Select Committee on Environment, Transport and Regional Affairs Minutes of Evidence


Examination of Witnesses (Questions 486 - 499)

WEDNESDAY 21 MARCH 2001

MR NICK STARLING, MR GRAEME HENDERSON, AND MR BOB MELDRUM

Chairman

  486. Good evening, gentlemen, I apologise for keeping you waiting. Can you identify yourselves?
  (Mr Henderson) I am Graeme Henderson, Head of Marine Policy, HSE.
  (Mr Starling) I am Nick Starling, Director of Safety Policy, HSE.
  (Mr Meldrum) I am Bob Meldrum, Head of the Docks Unit, the Health and Safety Executive, Fields Operation Directorate.

  487. Did any of you want to make some general remarks?  (Mr Starling) Not particularly. We sent you a memorandum and we also sent you a report of a recent conference on "Safer Docks", which was held last week.

  488. Do you want to tell us what you think from your perspective are the greatest challenges facing the ports?
  (Mr Starling) From our perspective the greatest challenge is the fact that there is an unacceptable high rate of death and injury in the ports industry. It is the most dangerous land based industry in the United Kingdom. It has a rate of nearly 3,000 accidents per 100,000 workers, the exact figure is 2,933. If I can use one or two comparators, that figure is higher than coal mining and quarrying, which is 2,732; it is higher than construction which, as you are probably aware, is an area of major concern to HSE, where the figure is 1,290. The provisional figures for last year showed that there were three deaths, there were 115 major injury accidents and 591 three day accidents. I believe, subject to correction, there has already been one death this year.

Mr Stevenson

  489. Could I just ask for clarification on that, Mr Starling, I am looking at the Maritime Statistics Branch of the DETR Supplementary Memorandum dated March 2001, "There are no precise statistics available on accidents occurring at ports". You have just given us some statistics, how precise are they?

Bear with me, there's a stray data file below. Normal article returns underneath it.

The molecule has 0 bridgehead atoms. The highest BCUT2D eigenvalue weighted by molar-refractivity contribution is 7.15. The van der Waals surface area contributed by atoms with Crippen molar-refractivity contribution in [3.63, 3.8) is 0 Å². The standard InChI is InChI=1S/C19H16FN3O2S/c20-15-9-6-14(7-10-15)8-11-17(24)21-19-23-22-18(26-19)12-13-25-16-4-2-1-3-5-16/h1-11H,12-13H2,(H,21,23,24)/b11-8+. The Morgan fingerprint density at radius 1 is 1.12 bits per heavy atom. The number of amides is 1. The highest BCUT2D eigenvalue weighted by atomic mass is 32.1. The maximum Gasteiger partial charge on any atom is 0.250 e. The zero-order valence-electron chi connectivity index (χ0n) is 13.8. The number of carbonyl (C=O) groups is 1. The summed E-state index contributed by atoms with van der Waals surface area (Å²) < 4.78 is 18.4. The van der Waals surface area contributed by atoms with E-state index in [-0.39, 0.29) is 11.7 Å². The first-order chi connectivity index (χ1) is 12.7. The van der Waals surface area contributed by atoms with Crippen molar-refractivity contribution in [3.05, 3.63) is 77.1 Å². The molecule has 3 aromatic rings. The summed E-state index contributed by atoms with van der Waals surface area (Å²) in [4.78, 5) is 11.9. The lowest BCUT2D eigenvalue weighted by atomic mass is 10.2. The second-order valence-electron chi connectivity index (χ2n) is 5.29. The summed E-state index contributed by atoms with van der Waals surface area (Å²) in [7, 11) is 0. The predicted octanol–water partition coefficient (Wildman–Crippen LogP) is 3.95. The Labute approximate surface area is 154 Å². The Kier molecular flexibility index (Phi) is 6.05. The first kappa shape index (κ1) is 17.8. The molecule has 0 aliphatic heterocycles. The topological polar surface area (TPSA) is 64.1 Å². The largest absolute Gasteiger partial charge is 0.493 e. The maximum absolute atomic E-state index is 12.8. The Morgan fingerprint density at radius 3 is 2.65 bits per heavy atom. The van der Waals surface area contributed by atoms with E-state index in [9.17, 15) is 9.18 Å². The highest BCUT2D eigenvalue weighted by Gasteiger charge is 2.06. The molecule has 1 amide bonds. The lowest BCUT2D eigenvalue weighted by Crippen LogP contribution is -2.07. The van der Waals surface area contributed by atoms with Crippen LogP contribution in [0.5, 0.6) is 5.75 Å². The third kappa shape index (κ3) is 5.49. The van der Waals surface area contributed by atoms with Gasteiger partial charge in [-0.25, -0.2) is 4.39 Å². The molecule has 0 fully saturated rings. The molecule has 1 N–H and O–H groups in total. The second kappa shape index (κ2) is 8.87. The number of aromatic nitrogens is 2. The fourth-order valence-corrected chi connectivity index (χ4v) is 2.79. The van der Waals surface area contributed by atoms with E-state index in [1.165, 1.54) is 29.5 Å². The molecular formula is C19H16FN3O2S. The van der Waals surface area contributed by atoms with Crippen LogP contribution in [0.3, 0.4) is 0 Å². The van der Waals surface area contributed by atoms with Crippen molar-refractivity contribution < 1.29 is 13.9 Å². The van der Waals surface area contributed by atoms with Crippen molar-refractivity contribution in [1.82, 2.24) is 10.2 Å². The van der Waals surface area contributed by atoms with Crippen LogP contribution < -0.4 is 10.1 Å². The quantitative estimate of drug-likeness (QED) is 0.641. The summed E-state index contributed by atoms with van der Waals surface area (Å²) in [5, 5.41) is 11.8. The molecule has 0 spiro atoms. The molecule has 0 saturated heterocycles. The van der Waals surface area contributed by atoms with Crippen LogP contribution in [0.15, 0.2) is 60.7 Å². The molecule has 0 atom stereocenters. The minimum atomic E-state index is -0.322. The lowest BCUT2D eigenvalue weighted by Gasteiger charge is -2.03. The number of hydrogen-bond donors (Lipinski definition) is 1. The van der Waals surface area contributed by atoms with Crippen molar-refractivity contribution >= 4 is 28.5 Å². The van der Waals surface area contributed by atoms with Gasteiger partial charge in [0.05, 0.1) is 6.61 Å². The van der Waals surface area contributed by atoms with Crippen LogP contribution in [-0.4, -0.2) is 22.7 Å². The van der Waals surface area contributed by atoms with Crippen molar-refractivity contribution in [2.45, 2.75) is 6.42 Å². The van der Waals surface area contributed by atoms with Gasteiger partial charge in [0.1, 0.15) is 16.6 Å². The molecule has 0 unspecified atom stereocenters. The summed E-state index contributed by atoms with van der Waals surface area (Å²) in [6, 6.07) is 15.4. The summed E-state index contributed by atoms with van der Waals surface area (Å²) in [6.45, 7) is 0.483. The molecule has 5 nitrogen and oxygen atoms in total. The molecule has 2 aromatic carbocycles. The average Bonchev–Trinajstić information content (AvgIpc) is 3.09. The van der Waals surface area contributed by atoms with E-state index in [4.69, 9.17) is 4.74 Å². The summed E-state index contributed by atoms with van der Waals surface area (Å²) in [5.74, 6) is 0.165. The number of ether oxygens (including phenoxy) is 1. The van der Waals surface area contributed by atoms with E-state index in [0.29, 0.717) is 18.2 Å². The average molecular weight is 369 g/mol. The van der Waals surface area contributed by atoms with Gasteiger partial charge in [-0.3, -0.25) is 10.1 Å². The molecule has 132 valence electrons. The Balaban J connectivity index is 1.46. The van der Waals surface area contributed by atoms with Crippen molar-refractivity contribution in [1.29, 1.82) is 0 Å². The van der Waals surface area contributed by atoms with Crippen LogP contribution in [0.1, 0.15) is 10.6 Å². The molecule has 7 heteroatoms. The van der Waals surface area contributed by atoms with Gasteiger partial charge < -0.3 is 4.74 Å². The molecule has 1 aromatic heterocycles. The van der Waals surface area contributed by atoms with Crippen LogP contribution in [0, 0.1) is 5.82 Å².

(Mr Starling) In a moment I will ask my colleague to elaborate on those. We think that statistics can obviously be refined and refined and we are aware there are some difficulties in assessing the number of people employed in ports.

  490. Forgive me for interrupting, refined and refined, I ought to, in fairness, quote the preamble to the paragraph, it points to number of area statistical information that is available that is either ambiguous or incomplete, not refined.

  Chairman: What number paragraph is that?

Mr Stevenson

  491. It is not numbered, it is on the first page and it is headed, "Gaps in Information".
  (Mr Starling) My answer to that would be that the statistics are good enough for us to know how bad they are in terms of health and safety, they would have to change fairly dramatically to move away from that.

  492. It then goes on to say, "The information collected by HSE is based on a secondary analysis of reports classified under standard industrial classification 63220 (unsupported water transport activities)". What does that mean? What does "secondary" mean?
  (Mr Meldrum) I will try and explain them to you. 63220 covers supporting services to water transport, and those are the figures that my colleague has just quoted to you, those are accidents reported to HSE from firms who are allocated to that standard industrial classification. That does include other industries, small bits and pieces. We did an analysis of those accidents for 1999/2000 and we found that 7 per cent were not port related. We believe that the vast majority of those accidents are port related. That does not mean that those accidents even then include all of the accidents that occur in ports. There are accidents to visitors which come under other classifications. We do have other ways of identifying those. You cannot put those into rates because we have no way of working out how many of those people in other industries are in ports and for how long they are in ports. What we can do is use the annual employment survey data published by the Office of National Statistics for SIC 63220 and, therefore, we use those figures to prepare the rates.